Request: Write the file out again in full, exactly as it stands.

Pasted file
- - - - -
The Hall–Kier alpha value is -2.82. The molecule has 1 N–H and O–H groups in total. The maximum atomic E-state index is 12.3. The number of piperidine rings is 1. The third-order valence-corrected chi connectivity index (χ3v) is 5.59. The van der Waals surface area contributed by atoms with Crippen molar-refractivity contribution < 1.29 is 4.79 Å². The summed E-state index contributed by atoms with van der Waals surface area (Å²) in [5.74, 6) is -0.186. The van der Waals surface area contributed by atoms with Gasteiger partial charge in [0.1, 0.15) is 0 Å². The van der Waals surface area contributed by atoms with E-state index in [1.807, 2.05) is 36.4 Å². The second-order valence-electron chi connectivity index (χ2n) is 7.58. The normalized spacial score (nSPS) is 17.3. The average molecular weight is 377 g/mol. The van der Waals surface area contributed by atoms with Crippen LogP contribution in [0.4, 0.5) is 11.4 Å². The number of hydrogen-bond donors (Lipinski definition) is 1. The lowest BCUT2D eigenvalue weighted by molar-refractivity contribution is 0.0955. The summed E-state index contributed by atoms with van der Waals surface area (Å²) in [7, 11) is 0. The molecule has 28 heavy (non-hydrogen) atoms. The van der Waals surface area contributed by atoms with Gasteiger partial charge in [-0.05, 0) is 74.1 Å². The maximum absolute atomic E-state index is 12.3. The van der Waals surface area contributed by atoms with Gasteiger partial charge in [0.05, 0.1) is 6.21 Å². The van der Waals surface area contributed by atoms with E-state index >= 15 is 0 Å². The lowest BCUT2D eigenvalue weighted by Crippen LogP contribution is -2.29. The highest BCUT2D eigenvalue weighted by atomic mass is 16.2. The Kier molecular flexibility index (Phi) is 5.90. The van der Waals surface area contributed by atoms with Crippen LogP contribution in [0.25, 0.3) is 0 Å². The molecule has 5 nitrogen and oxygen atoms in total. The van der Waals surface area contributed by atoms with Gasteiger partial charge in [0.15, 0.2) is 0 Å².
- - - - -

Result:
The Hall–Kier alpha value is -2.82. The molecule has 1 N–H and O–H groups in total. The maximum atomic E-state index is 12.3. The number of piperidine rings is 1. The third-order valence-corrected chi connectivity index (χ3v) is 5.59. The van der Waals surface area contributed by atoms with Crippen molar-refractivity contribution < 1.29 is 4.79 Å². The summed E-state index contributed by atoms with van der Waals surface area (Å²) in [5.74, 6) is -0.186. The van der Waals surface area contributed by atoms with Gasteiger partial charge in [0.1, 0.15) is 0 Å². The van der Waals surface area contributed by atoms with E-state index in [1.807, 2.05) is 36.4 Å². The second-order valence-electron chi connectivity index (χ2n) is 7.58. The normalized spacial score (nSPS) is 17.3. The average molecular weight is 377 g/mol. The van der Waals surface area contributed by atoms with Crippen LogP contribution in [0.4, 0.5) is 11.4 Å². The number of hydrogen-bond donors (Lipinski definition) is 1. The lowest BCUT2D eigenvalue weighted by molar-refractivity contribution is 0.0955. The summed E-state index contributed by atoms with van der Waals surface area (Å²) in [7, 11) is 0. The molecule has 28 heavy (non-hydrogen) atoms. The van der Waals surface area contributed by atoms with Gasteiger partial charge in [-0.05, 0) is 74.1 Å². The maximum absolute atomic E-state index is 12.3. The van der Waals surface area contributed by atoms with Gasteiger partial charge in [0.05, 0.1) is 6.21 Å². The van der Waals surface area contributed by atoms with E-state index >= 15 is 0 Å². The lowest BCUT2D eigenvalue weighted by Crippen LogP contribution is -2.29. The highest BCUT2D eigenvalue weighted by atomic mass is 16.2. The Kier molecular flexibility index (Phi) is 5.90. The van der Waals surface area contributed by atoms with Crippen LogP contribution in [0.25, 0.3) is 0 Å². The molecule has 5 nitrogen and oxygen atoms in total. The van der Waals surface area contributed by atoms with Gasteiger partial charge in [0.15, 0.2) is 0 Å².